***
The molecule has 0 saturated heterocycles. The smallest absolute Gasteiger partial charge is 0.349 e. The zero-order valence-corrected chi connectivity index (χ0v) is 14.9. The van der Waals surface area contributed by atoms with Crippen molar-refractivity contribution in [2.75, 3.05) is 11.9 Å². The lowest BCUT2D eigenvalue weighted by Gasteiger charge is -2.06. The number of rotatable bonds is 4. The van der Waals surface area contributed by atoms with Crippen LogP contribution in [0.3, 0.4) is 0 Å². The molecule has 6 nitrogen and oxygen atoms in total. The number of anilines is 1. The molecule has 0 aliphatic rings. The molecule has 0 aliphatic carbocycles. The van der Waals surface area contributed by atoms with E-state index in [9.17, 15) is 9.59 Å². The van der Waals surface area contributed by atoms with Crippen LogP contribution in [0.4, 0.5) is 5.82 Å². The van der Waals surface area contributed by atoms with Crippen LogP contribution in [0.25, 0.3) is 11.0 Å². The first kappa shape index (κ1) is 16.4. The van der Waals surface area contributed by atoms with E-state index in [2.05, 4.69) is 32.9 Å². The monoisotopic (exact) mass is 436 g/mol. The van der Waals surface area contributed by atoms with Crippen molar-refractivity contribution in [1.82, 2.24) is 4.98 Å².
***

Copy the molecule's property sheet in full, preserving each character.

The molecule has 0 saturated heterocycles. The smallest absolute Gasteiger partial charge is 0.349 e. The zero-order valence-corrected chi connectivity index (χ0v) is 14.9. The van der Waals surface area contributed by atoms with Crippen molar-refractivity contribution in [2.75, 3.05) is 11.9 Å². The lowest BCUT2D eigenvalue weighted by Gasteiger charge is -2.06. The number of rotatable bonds is 4. The van der Waals surface area contributed by atoms with Crippen LogP contribution in [0.3, 0.4) is 0 Å². The molecule has 6 nitrogen and oxygen atoms in total. The number of anilines is 1. The molecule has 0 aliphatic rings. The molecule has 0 aliphatic carbocycles. The van der Waals surface area contributed by atoms with E-state index in [9.17, 15) is 9.59 Å². The van der Waals surface area contributed by atoms with Crippen LogP contribution in [0.4, 0.5) is 5.82 Å². The van der Waals surface area contributed by atoms with Crippen LogP contribution in [0.25, 0.3) is 11.0 Å². The first kappa shape index (κ1) is 16.4. The van der Waals surface area contributed by atoms with E-state index in [2.05, 4.69) is 32.9 Å². The monoisotopic (exact) mass is 436 g/mol. The van der Waals surface area contributed by atoms with Crippen molar-refractivity contribution in [1.82, 2.24) is 4.98 Å².